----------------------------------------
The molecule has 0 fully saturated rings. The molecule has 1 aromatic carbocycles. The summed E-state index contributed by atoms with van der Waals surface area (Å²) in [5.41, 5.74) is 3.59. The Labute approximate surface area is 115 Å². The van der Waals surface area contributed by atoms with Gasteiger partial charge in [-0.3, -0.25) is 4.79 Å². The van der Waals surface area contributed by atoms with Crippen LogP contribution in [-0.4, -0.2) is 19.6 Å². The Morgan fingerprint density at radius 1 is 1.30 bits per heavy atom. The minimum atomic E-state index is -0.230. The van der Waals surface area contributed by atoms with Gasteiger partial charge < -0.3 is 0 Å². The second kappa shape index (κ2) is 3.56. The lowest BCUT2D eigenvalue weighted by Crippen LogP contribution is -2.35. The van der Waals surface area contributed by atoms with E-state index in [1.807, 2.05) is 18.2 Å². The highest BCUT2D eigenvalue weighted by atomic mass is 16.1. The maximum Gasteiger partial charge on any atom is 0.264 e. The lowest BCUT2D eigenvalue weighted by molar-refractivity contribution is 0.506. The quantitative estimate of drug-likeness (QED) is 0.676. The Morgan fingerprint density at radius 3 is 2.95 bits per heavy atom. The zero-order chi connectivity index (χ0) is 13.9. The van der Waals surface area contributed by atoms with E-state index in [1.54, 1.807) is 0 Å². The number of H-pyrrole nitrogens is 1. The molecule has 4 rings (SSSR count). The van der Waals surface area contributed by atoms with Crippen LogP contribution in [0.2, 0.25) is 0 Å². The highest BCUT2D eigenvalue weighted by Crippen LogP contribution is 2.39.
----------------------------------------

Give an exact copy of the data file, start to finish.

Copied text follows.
The molecule has 0 fully saturated rings. The molecule has 1 aromatic carbocycles. The summed E-state index contributed by atoms with van der Waals surface area (Å²) in [5.41, 5.74) is 3.59. The Labute approximate surface area is 115 Å². The van der Waals surface area contributed by atoms with Gasteiger partial charge in [-0.3, -0.25) is 4.79 Å². The van der Waals surface area contributed by atoms with Crippen LogP contribution in [-0.4, -0.2) is 19.6 Å². The Morgan fingerprint density at radius 1 is 1.30 bits per heavy atom. The minimum atomic E-state index is -0.230. The van der Waals surface area contributed by atoms with Gasteiger partial charge < -0.3 is 0 Å². The second kappa shape index (κ2) is 3.56. The lowest BCUT2D eigenvalue weighted by Crippen LogP contribution is -2.35. The van der Waals surface area contributed by atoms with E-state index in [1.807, 2.05) is 18.2 Å². The highest BCUT2D eigenvalue weighted by atomic mass is 16.1. The maximum Gasteiger partial charge on any atom is 0.264 e. The lowest BCUT2D eigenvalue weighted by molar-refractivity contribution is 0.506. The quantitative estimate of drug-likeness (QED) is 0.676. The Morgan fingerprint density at radius 3 is 2.95 bits per heavy atom. The zero-order chi connectivity index (χ0) is 13.9. The van der Waals surface area contributed by atoms with E-state index in [1.54, 1.807) is 0 Å². The number of H-pyrrole nitrogens is 1. The molecule has 4 rings (SSSR count). The van der Waals surface area contributed by atoms with Crippen LogP contribution in [0.2, 0.25) is 0 Å². The highest BCUT2D eigenvalue weighted by Crippen LogP contribution is 2.39.